Ukrainian Jewish mayor wounded by gunshots treated at Israel hospital

Israeli doctors assessed Kharkiv Mayor Gennady Kernes' condition at the Kharkiv emergency hospital when they arrived after midnight and made the decision to move him to Haifa.

April 29, 2014 12:09
2 minute read.
Ukrainian Mayor Gennady Kernes

Ukrainian Mayor Gennady Kernes. (photo credit: COURTESY WWW.CITY.KHARKOV.UA)


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The Jewish mayor of eastern Ukraine’s biggest city was flown to a hospital in northern Israel after being shot in the back, and said to be in stable condition on Tuesday.

Gennady Kernes, one of Ukraine’s most prominent Jewish politicians, was shot on Monday in Kharkiv, in one of the highest-profile assassination attempts in the two-month-old standoff between Kiev and Moscow.

He underwent surgery in Ukraine on Monday. Officials had said his injuries were life-threatening.

“He is stable. That is all we can say right now,” a staff member at the hospital in Haifa, told Reuters.

After protesters toppled pro-Moscow Ukrainian president Viktor Yanukovich in February, Kernes, 54, supported calls for Kharkiv – one of the most pro-Russian cities in the country’s Russian- speaking east – to become independent from Kiev’s new, pro-European leaders.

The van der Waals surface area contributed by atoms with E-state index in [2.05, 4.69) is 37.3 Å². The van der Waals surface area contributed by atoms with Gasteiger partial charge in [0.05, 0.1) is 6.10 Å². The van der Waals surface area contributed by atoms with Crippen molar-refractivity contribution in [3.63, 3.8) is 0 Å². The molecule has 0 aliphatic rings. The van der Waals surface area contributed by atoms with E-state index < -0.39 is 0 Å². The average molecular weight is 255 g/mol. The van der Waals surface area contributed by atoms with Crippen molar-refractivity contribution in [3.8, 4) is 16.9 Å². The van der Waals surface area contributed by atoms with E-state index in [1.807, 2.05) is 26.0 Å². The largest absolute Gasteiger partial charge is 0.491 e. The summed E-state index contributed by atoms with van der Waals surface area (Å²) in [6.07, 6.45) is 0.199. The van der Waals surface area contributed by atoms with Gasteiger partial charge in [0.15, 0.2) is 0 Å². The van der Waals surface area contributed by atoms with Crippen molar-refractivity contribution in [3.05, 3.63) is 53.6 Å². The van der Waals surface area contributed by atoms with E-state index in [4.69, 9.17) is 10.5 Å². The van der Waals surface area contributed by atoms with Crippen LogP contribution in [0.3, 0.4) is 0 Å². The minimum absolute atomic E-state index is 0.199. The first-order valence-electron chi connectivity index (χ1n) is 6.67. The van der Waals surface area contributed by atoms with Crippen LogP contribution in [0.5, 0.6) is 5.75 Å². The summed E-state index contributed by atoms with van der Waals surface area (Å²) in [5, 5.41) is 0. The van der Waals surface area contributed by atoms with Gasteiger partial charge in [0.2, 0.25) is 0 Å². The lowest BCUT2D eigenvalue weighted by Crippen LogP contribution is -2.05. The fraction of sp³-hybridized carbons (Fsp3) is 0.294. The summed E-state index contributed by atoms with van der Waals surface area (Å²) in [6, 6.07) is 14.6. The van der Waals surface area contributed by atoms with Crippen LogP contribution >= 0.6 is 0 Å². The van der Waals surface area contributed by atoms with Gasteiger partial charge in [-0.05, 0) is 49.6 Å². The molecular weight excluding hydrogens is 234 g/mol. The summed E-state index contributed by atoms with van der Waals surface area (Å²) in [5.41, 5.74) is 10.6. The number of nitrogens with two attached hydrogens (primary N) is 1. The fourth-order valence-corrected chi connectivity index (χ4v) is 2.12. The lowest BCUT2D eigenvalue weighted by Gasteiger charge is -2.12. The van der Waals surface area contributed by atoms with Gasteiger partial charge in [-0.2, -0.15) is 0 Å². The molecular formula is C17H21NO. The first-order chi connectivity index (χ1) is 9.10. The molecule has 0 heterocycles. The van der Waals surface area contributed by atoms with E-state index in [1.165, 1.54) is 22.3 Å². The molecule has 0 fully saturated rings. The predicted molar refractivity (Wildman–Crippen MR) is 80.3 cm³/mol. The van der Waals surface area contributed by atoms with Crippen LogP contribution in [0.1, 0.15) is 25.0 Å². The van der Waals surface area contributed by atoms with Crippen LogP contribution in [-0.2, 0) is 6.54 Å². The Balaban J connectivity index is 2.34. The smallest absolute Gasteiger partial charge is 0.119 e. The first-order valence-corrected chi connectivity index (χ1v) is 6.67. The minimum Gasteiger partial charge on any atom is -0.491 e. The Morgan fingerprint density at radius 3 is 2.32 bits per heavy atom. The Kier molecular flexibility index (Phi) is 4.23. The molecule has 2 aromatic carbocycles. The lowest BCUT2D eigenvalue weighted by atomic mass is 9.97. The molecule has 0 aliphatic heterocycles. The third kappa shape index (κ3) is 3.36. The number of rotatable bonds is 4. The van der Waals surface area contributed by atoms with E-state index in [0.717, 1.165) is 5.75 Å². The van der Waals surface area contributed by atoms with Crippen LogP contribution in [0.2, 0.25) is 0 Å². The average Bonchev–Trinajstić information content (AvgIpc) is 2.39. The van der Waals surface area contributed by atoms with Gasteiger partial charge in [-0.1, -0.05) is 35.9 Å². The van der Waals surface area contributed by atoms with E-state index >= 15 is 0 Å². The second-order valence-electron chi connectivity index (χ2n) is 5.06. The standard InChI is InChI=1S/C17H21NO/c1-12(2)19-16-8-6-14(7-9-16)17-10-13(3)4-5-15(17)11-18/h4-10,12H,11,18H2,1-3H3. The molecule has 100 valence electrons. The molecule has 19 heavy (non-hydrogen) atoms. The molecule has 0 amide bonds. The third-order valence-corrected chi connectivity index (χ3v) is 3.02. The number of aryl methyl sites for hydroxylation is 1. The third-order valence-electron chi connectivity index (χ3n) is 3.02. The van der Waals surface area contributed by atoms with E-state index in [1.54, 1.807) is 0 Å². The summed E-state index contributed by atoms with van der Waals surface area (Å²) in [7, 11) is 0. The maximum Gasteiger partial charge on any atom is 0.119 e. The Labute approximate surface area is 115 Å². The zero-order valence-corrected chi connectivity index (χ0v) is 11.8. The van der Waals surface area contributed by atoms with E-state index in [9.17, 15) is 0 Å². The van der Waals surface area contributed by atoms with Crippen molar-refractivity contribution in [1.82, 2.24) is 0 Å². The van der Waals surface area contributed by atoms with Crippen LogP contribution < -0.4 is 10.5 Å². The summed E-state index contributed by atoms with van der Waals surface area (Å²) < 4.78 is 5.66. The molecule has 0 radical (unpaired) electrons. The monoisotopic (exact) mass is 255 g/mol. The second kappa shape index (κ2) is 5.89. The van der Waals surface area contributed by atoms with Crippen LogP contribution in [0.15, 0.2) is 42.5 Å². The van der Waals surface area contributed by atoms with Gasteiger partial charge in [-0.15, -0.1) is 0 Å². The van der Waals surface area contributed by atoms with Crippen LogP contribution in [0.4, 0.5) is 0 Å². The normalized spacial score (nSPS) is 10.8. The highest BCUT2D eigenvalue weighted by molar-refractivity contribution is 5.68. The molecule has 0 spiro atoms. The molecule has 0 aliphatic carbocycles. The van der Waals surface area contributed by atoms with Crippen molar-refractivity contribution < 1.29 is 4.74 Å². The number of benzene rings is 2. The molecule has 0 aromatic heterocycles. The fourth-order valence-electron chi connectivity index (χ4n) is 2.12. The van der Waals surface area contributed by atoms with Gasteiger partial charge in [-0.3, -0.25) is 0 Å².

But he changed his views after being accused of fomenting separatism and when Ukrainian police forced pro-Russian protesters out of administrative buildings in the city, making it the only major eastern city to have taken back control from the armed protesters – who have demanded a referendum on independence for most of eastern Ukraine.

A Ukrainian local government official said Kernes was either riding his bicycle or jogging when he was shot by someone, probably hidden in the nearby woods. His bodyguards were following in a car but were not close enough to intervene.

The Ukrainian embassy in Tel Aviv said it was not involved in Kernes’s hospitalization in Israel, and that it may have been privately arranged and funded.

Ukraine’s Interior Ministry said on Monday that they were investigating whether the shooting was in retaliation for the detention of 13 pro-Russian separatists on Sunday – on charges of possession of petrol bombs, explosives and nails.

Kernes, according to his official biography, started out by working for state enterprises in the city before embarking on a series of business ventures – including gas trading.

Ukrainian Jewish Committee head Eduard Dolinsky told The Jerusalem Post: “It’s, of course terrible. We don’t know what really happened and who is behind this crime.

Although I don’t think there is a Jewish connection in this crime.”

So far there have been no indications that the shooting was connected to a series of anti-Semitic incidents that have occurred in the country since the beginning of the protests last year.

Local Jews in Kharkiv were praying for Kernes, the website of the Chabad-Lubavitch hassidic movement reported.

“All we can do right now is pray. He’s a good friend of the Jewish community and has helped us in many ways,” Rabbi Moshe Moskowitz, Chabad’s emissary in the city, told the website.

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